General David Hunter, the president of the commission, notified the counsels that, per the rules of a courts martial, they were all required to present their final arguments in writing. Judge Advocate General Holt also stated that they would follow the normal rules of courts martial, and that the defense would present their closing arguments first followed by the prosecution with no further arguments allowed after the government had closed its case. Ewing and Aiken both expressed that they would prefer the government at least indicate their theory regarding the accused before the defense presented their closing arguments. Holt remarked that the general course of the prosecution’s examination during the trial had already indicated their case.[17]

General Hunter then formally announced that the trial would hereafter convene at 11 o’clock instead of 10 o’clock. With there being no other defense witnesses in attendance, the court adjourned at around 5 o’clock.[18]


From General Kautz’ diary:

“The Commission met at eleven to give the Judge Advocate time, but he was late as usual, at which the President became excited. We got through all the testimony quite early…The weather was much cooler today than yesterday.”[19]

Newspaper Descriptions

“When the hour of intermission had arrived, the audience were edified by the sight of the prisoners rising from their seats and marching out with steps contracted to the length of clanking chains attached to their gyves, and with hands held reverentially before them because of the manacles that enforce reverential gestures.”[20]

“The counsel for the prisoners appeared surprised and disappointed when Judge Holt informed them that he would not make an opening argument, but that counsel for the prisoners would be expected to open and complete their summing up in each case, and the Judge Advocate will then answer the points taken by the opposing counsel, and close the case. This throws upon the counsel for the prisoners the necessity of taking the initiative in summing up, instead of giving them the advantage of hearing the argument for the Government and then shaping their own to meet the points advanced on the other side. Under the present arrangement they will present their whole case in summing up. This is in conformity with the rules of courts-martial, which differ in this respect from the practice of civil courts.”[21]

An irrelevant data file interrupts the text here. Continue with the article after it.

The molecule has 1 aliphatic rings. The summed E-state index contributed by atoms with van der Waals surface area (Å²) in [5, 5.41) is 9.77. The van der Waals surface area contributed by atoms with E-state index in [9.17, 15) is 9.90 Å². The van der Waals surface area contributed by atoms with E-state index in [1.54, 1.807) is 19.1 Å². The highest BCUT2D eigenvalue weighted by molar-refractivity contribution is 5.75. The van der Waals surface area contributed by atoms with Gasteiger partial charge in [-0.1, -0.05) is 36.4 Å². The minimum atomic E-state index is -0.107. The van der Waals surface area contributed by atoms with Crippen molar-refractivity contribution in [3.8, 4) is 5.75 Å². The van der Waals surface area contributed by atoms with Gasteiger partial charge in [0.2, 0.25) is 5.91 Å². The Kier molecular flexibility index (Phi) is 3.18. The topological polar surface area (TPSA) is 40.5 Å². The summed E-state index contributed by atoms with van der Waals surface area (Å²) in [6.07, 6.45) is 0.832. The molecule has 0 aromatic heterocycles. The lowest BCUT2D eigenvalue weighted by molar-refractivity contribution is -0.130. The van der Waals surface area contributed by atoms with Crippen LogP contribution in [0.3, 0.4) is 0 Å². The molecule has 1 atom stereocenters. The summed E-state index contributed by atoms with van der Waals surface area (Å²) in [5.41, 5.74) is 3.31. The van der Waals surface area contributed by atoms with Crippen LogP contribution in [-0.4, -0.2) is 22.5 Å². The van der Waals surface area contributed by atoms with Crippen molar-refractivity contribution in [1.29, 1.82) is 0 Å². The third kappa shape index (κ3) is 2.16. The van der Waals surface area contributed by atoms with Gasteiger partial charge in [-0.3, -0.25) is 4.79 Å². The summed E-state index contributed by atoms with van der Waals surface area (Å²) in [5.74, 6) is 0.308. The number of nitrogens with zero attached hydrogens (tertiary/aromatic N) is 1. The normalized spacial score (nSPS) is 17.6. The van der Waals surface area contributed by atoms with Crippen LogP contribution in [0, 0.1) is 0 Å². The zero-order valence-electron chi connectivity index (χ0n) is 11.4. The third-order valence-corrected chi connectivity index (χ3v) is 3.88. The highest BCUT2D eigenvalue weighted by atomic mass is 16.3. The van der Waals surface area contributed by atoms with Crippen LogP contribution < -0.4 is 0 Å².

Mrs. Surratt

“Mrs. Surratt was for the most part hidden behind her black veil, fan and a gentleman whose manly form, as he stood in front of the railing, screened her from the observation of the eager spectators.”[22]

Lewis Powell

“…In speaking of the work of assassination, one could discover an expression of self-consciousness on Payne’s countenance. There was even a gleam of sarcasm mixed with an appearance of being amused upon that dark face.”[23]

Samuel Arnold

“Arnold seems more cheerful than any of the rest, which may be owing to the fact that he has enjoyed a seat near an open window throughout the trial.”[24]

Michael O’Laughlen

“O’Laughlin was without coat, waistcoat or neckcloth, and his face was pallid as his shirt. He seemed nervous, and occasionally shivered as if he were growing cold.”[25]


“The cool atmosphere was a sensible relief to those who are compelled to attend regularly. The hot weather that has prevailed during a few days past, threatened to aggravate the horrors of the Old Penitentiary, where the deliberations are held, to that degree that the prisoners would all expire before the testimony was finished. As the members of the court, advocates, reporters, and guards would be involved in the same fatal calamity, a change in the weather had become extremely desirable. The prisoners survive, and so do some of the fair ladies who have been constant in their attentions to them. Some of the ladies who have been always present before to-day are missing, and our reporter is left to the conclusion that their zeal in the study of criminal jurisprudence has cost them their lives. While reflecting upon the sad fate of those already dead, one contemplates with peculiar sadness of feeling the galaxy of lovely ones present to-day with their beautiful eyes fixed upon the most repulsive row of faces that were ever before arraigned at the bar, while they inhale the most villainous atmosphere that ever pervaded a court-room.”[26]

“The interest in the trial continues unabated, the crowd in attendance today being much larger, noisier and ruder than ever before.”[27]

“Among the visitors in the court room this afternoon was the Bloomer, Dr. (or Doctress) [Mary E] Walker, who took a position near the prisoners dock. The prisoners appeared considerable interested and amused by the appearance of the Bloomer. Payne grinned, Atzerodt grinned, Spangler grinned, and Herold ‘snickered right out.’”[29]